Posted by Sukarni on July 10, 2010
great article ,i just started taking pictures a few month ago,most of my shots had been rejected,now i know why..thanks jamie its really helpfull.
Posted by Alitvfilm on July 07, 2010
Thanks Jamie....beginner like me should read this....good advice and really helpfull.
Posted by Sutprattana on July 04, 2010
Great article very good advise, this is really helpful. Thanks Jamie.
Posted by Ehcks on July 02, 2010
Well said. As a designer using a stock site, it feels like I am slogging through tons of "Composed stuff" and often feel like there is not one thing that suits my needs. Many times I have rejected an otherwise fantastic image, simply because it has been overcropped, or too much focus is placed on an arbitrary element. Other times I feel like I am settling for something that is less attractive, simply because it was "cropped" or "composed" less than the others.
Posted by Preckas on July 02, 2010
Very nice article. I primarily shoot photos for the "art" of it. I do admit though that the thought "will this be an image that can sell" does cross my mind!

I do admit though that trying to shoot with stock in mind has helped me improve my skill. I got a long way to go till I get to be like Ansel Adams but all the fun is in the voyage of learning and experimenting!
Posted by Digitalexpressionimages on July 02, 2010
You beat me to it. I was going to do a blog on this subject. As a designer myself, I often look for very specific things in images and often do not consider how well it's composed.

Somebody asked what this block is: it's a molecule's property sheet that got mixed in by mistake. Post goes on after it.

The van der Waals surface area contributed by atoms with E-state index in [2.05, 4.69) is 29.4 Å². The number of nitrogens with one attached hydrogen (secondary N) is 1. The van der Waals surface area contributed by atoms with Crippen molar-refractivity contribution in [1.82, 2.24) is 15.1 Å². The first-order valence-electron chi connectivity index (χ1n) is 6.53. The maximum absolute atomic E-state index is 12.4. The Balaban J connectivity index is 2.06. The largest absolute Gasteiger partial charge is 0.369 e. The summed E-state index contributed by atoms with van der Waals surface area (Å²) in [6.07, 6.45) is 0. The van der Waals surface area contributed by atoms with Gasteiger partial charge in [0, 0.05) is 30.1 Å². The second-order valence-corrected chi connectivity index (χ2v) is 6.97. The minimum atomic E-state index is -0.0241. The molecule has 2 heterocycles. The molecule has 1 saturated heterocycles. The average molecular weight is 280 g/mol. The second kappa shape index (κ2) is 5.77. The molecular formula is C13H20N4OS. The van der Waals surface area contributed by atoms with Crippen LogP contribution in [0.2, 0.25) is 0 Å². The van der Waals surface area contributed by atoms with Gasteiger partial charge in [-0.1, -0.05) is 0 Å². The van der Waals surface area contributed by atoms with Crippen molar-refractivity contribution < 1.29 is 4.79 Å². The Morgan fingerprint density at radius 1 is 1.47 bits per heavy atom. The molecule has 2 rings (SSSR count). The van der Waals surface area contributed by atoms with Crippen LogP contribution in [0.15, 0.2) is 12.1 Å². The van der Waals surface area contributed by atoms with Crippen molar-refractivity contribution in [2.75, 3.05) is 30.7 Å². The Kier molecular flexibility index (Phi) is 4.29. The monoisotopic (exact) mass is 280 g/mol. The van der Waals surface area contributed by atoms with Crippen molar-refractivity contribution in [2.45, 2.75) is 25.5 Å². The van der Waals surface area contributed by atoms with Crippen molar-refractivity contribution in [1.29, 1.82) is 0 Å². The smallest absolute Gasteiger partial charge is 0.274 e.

The editors on DT, like most stock sites, need to think like designers and less like photographers. Good stock is not the same as good photography in some cases.
Posted by Frantab01 on July 01, 2010
great blog, thanks for sharing :)
Posted by Jamiet757 on June 30, 2010
Physi28 says: still don´t have 100% clear is that sometimes if I uploaded an image uncropped it was refused by DT because of "lack of composition", as soon as I cropped it according to 1/3 rd rule, it was accepted without any problem.

Yes I am in the same boat. There are many that advise to leave copy space in a picture so the designer can fill it with his content. But then again the picture is not very attractive like that and can be refused.

I never really thought about that, I have had lots of images refused for that reason. It would seem to me that a designer would prefer to do the cropping themselves.
Posted by Mariaam on June 30, 2010
Great article! Thanks for sharing!
Posted by Jdanne on June 30, 2010
Thanks a lot for sharing!
Posted by Gmargittai on June 30, 2010
Physi28 says: still don´t have 100% clear is that sometimes if I uploaded an image uncropped it was refused by DT because of "lack of composition", as soon as I cropped it according to 1/3 rd rule, it was accepted without any problem.

Yes I am in the same boat. There are many that advise to leave copy space in a picture so the designer can fill it with his content. But then again the picture is not very attractive like that and can be refused.
Posted by Physi28 on June 30, 2010
thanks for your very interesting advices and comments, one thing about cropping which I still don´t have 100% clear is that sometimes if I uploaded an image uncropped it was refused by DT because of "lack of composition", as soon as I cropped it according to 1/3 rd rule, it was accepted without any problem.To begin with I would also agree with you that we should let the cropping to the client but..
Posted by Igorello8323 on June 30, 2010
Ак-47 Витекс и Макс



Comments (16)